Russia Ready to Sell S-300 to Iran in Context of Fallen Sanctions
Iran agreed to accept significant restrictions on its nuclear facilities for at least a decade and submit to international inspections at P5+1 negotiations. In return, economic sanctions unilaterally imposed on the Islamic Republic by the US and EU are to be lifted.
Russia's Deputy Foreign Minister Sergei Ryabkov said UN arms embargo against Iran should also go. Igor Korotchenko, who heads the Global Arms Trade Analysis Center think tank in Moscow supported this idea saying: "Lifting sanctions on Iran, including the arms embargo, would be an absolutely logical thing to do. Of key importance to us is the delivery of the upgraded S-300 missiles to Iran… A contract to this effect could be resumed on terms acceptable to both Moscow and Tehran."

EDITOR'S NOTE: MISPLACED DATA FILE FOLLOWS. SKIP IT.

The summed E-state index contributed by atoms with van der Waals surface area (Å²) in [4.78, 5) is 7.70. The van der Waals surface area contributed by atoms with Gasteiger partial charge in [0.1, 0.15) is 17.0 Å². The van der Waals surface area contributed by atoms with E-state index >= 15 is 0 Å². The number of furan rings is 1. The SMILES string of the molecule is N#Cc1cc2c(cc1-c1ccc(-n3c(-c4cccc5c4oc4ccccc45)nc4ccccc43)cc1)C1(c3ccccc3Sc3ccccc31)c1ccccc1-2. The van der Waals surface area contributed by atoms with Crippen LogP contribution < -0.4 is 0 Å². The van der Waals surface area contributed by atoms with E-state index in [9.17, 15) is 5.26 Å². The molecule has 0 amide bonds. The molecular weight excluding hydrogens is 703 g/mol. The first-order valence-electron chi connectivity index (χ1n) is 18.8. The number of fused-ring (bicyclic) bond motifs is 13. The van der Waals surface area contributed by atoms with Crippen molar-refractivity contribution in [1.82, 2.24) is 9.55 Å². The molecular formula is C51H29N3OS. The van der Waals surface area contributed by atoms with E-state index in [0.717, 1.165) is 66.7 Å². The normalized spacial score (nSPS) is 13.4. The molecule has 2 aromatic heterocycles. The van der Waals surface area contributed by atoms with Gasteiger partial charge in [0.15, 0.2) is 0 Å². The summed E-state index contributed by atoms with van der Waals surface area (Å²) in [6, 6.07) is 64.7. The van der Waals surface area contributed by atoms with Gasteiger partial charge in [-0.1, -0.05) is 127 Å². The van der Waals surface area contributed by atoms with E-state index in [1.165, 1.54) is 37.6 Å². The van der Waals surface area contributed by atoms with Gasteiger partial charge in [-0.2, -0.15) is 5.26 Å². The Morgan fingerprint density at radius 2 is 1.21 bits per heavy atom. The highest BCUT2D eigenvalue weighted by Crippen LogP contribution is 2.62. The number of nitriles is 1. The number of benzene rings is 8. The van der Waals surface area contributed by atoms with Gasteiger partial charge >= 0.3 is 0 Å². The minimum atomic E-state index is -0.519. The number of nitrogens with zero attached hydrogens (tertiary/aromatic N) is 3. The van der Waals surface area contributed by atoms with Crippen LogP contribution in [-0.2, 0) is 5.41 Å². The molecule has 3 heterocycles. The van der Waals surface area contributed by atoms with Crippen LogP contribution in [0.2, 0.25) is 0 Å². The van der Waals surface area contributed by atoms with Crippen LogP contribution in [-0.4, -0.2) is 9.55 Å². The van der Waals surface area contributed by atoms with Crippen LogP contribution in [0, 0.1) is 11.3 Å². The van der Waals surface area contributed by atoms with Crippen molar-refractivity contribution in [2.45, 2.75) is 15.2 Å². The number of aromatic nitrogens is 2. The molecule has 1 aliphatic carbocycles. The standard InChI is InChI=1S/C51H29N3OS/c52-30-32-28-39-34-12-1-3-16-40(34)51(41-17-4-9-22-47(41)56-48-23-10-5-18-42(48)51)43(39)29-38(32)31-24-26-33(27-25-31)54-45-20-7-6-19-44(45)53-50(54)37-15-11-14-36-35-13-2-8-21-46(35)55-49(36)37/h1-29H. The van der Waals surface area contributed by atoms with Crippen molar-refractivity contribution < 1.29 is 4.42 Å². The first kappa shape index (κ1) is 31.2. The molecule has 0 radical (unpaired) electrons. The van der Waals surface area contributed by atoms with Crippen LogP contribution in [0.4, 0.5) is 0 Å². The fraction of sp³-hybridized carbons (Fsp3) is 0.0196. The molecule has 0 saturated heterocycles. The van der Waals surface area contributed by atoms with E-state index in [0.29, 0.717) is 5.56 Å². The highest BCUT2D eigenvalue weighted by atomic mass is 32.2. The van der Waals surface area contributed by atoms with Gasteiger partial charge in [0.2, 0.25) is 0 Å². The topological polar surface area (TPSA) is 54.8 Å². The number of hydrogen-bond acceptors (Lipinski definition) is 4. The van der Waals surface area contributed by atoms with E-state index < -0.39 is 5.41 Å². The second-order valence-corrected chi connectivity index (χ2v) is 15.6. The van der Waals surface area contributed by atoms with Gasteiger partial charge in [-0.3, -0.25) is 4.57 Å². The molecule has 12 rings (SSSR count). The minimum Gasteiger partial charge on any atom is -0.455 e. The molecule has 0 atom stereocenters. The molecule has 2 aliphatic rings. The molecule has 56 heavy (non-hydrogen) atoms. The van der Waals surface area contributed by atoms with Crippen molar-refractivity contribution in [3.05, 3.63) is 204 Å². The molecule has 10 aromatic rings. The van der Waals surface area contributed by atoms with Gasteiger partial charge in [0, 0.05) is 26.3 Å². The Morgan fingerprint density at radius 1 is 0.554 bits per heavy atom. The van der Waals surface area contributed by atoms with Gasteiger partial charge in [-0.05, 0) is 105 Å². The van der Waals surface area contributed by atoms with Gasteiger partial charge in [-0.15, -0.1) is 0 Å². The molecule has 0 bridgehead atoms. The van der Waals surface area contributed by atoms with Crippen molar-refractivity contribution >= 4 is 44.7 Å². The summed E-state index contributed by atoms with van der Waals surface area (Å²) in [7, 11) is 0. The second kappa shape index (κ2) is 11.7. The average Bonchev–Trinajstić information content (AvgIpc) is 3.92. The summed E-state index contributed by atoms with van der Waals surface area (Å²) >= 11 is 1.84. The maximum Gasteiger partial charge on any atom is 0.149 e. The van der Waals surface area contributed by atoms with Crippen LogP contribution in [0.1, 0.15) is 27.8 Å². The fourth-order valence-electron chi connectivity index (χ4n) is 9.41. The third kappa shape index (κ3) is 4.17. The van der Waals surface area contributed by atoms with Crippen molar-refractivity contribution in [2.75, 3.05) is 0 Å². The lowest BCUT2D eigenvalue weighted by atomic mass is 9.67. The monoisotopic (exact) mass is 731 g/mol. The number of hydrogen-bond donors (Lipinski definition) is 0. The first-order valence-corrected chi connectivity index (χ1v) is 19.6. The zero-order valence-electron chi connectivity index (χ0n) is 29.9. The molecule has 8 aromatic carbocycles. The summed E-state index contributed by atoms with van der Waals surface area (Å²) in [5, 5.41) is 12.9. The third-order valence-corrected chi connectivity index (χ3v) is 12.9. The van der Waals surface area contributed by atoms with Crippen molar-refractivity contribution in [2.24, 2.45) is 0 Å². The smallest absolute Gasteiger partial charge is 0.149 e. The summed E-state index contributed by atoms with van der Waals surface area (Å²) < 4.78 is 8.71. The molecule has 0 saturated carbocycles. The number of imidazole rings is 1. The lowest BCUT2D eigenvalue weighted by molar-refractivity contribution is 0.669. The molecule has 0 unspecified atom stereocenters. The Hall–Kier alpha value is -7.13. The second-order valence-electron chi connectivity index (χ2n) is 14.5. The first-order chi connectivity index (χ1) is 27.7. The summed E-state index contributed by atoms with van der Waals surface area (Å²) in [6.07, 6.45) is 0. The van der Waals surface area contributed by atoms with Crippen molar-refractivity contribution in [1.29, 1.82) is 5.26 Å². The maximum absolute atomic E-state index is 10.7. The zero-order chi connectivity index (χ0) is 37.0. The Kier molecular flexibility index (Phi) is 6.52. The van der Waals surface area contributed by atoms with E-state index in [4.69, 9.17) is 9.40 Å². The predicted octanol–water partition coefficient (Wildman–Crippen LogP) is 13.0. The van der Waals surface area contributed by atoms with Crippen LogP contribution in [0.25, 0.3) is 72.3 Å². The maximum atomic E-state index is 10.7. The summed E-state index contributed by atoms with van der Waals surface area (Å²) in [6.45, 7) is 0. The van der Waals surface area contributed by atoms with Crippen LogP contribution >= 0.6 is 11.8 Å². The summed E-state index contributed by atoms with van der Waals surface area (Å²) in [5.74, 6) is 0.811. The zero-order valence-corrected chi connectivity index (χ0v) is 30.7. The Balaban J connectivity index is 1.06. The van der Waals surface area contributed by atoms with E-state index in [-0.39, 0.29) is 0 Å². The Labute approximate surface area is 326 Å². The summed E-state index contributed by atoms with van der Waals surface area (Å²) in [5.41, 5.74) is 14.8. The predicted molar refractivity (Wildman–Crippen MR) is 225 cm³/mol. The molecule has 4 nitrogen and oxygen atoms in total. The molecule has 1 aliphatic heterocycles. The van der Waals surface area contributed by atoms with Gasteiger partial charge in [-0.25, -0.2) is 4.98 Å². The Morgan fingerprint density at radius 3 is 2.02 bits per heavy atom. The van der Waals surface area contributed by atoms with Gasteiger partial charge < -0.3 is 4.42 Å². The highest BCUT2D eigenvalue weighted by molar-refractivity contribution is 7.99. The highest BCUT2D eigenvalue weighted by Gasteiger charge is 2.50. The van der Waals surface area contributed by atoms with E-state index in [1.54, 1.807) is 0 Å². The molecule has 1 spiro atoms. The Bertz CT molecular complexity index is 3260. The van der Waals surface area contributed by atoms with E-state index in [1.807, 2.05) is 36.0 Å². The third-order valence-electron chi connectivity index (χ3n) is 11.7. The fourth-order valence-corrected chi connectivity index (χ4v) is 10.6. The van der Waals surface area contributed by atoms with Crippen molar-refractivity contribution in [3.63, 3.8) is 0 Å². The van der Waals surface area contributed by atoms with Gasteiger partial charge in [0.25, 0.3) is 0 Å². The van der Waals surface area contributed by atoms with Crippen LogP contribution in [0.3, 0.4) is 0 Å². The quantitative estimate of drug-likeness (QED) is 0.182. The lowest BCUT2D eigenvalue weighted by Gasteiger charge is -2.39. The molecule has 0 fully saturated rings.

Russia contracted to sell to Iran $800 million worth of S-300 missile system units in 2007. Moscow suspended the contract because of UN Security Council resolution to stop the sale of arms to Iran due to its controversial nuclear energy program in 2010. Iran then sued Russia's Rosoboronexport at the OSCE Court of Conciliation and Arbitration in Geneva. Moscow offered Tehran a settlement and a promise to deliver the Antei-2500 missile systems at a later date. Tehran refused, insisting on the implementation of the original deal.